School resource officer handcuffs autistic boy, 7, for spitting in class and pins him to the ground for 40 MINUTES while asking him 'have you ever been charged with a crime before?'
Bodycam footage shows a North Carolina school resource officer handcuffing a seven-year-old autistic boy and holding him on the floor for nearly 40 minutes after he became agitated and started spitting.
The Statesville Police Officer Michael Fattaleh is heard saying 'I've got him, he's mine now' in the quiet room of Pressly Alternative School in Statesville on September 11, 2018.
2018年9月11日，斯塔斯维尔警官迈克尔·法塔利(Michael Fattaleh)在斯塔斯维尔普雷斯利另类学校(Pressly Alternative School)的安静房间里说，“我抓到他了，他现在是我的了”。
Fattaleh takes the boy from two other adults who restrained him when he started acting out, handcuffs his arms behind his back and presses him to the floor.
'Alright don't move. You spit on me, I'll put a hood on you,' Fattaleh says to the boy as he starts pleading to be let go.
Fattaleh keeps him on the floor for 38 minutes with a pillow under his head, asks him whether he has been arrested before, and taunts him about soon becoming 'acquainted' with the juvenile detention system.
The student's mother has now filed a lawsuit in federal court in North Carolina accusing Fattaleh, the city of Statesville and a local board of education of violating the boy’s rights.
Fattaleh was put on administrative leave shortly after the incident and later resigned from the Statesville Police Department.
The mother, who has not been identified, says her son started acting out because he was overwhelmed. Since he was detained he has been home-schooled and suffered psychological damage, the lawsuit states.
The legal documents were filed Friday in response to the incident at the Pressly Alternative School in Statesville.
这些法律文件是周五提交的，以回应斯塔斯维尔普雷斯利另类学校(Pressly Alternative School)的事件。
According to the lawsuit, the boy had grown agitated in his class and in response, his special education teacher and behavioral health specialist took him to a safe room to calm down.
The suit says Statesville Police Officer Michael Fattaleh handcuffed the boy after the cop saw the special needs student spitting in the 'quiet room'.
The case includes video, which was obtained byWSOC, that shows the child handcuffed with his arms behind his back on the floor.
At the start of the video, the child is seen being restrained by two adults asFattaleh is heard saying: 'OK, I’ve got him. He’s mine now.'
Fattaleh takes the boy from the adults and handcuffs his arms behind his back and presses him to the floor.
'Alright don't move. You spit on me, I'll put a hood on you,' the officer is heard saying.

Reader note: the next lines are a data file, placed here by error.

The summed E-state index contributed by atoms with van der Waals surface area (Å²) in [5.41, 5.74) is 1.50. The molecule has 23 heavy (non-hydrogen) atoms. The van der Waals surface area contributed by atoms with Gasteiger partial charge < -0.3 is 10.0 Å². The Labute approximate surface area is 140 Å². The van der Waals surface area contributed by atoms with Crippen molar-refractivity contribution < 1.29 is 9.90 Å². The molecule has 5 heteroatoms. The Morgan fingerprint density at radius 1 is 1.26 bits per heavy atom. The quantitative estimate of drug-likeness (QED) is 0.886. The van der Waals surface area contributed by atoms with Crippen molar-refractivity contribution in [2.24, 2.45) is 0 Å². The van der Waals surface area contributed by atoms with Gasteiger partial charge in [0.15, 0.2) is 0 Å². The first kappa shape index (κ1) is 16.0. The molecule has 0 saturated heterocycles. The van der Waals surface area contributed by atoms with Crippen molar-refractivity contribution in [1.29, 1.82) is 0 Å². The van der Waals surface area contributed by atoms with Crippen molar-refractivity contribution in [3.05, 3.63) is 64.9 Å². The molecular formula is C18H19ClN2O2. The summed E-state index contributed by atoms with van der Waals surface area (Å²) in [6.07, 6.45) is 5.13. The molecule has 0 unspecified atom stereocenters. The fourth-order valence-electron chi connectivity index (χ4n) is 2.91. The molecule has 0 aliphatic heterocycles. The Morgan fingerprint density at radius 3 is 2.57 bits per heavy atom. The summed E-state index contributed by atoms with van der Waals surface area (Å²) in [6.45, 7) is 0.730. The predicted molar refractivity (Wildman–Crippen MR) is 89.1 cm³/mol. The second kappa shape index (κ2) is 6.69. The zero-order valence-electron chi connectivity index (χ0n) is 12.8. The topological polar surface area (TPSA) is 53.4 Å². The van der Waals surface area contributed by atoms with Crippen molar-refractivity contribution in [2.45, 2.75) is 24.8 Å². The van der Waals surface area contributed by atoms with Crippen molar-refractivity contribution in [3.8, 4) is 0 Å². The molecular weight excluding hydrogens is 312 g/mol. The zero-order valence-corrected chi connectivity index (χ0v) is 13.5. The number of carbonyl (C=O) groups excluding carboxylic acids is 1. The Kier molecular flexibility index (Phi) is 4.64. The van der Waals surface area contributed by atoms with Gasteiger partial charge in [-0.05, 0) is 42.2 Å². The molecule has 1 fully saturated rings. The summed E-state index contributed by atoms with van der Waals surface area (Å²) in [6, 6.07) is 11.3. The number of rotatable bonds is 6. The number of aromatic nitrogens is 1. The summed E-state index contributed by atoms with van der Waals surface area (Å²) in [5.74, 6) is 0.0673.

The officer gives the boy a pillow for his head and the child remains on the floor handcuffed for about 38 minutes.
Throughout the video, the child is heard crying and pleading for the officer to let him go.
'I’ve got all day, dude,' the officer says. 'If you are not acquainted with the juvenile justice system, you will be shortly,' he added.
At another point in the video, the officer is heard asking: 'Have you ever heard the term "babysitter"? I take that term literally, my friend.'
The lawsuit also makes mention of an exchange that is not included in the video in which the child tells the officer that his knee hurts.
'My knee. My knee. It really hurts,' the boy shouts out, according to the suit.
Fattaleh reportedly responded: 'Yeah, it sucks, doesn’t it?'
The officer told the boy's mother that he became combative and was punching and kicking adults at the school; however, that is not seen in the video.
When the mother arrived to the scene, another officer took the cuffs off the boy.
Fattaleh is heard telling the mother that her son will be charged with one or two counts of assault.
'Was this necessary?' the mother said while hugging her son. 'How do you charge a special needs child with assault?'
Since the incident occurred, the boy, who is now nine, has suffered psychological damage and has been home-schooled. His mother also had to quit her job in order to home-school him.
Charlotte attorney Alex Heroy is representing the boy’s mother.
He says Fattaleh inappropriately injected himself into a situation without being summoned by teachers.
'It’s one of the worst videos I’ve ever seen,' Heroy told the Charlotte Observer on Friday.
Heroy said the officer used physical force that caused the child at times to scream out in pain.
'A school resource officer at a school for special needs students handcuffs and pins a 7-year-old boy to the ground for almost 40 minutes? There is never a need for that, particularly since there was never a threat of harm to anyone. The reported act was that the child spit on the floor. That should never justify this kind of a response to a kid, to a child,' the attorney added.
The mother's lawsuit accuses the defendants of negligence, reckless and negligent infliction of emotional distress, and assault and battery.
Fattaleh was put on administrative leave shortly after the incident.
He later resigned from the Statesville Police Department. His attorney, Ashley Cannon, said the State Bureau of Investigation conducted an independent probe of the incident, resulting in no criminal charges.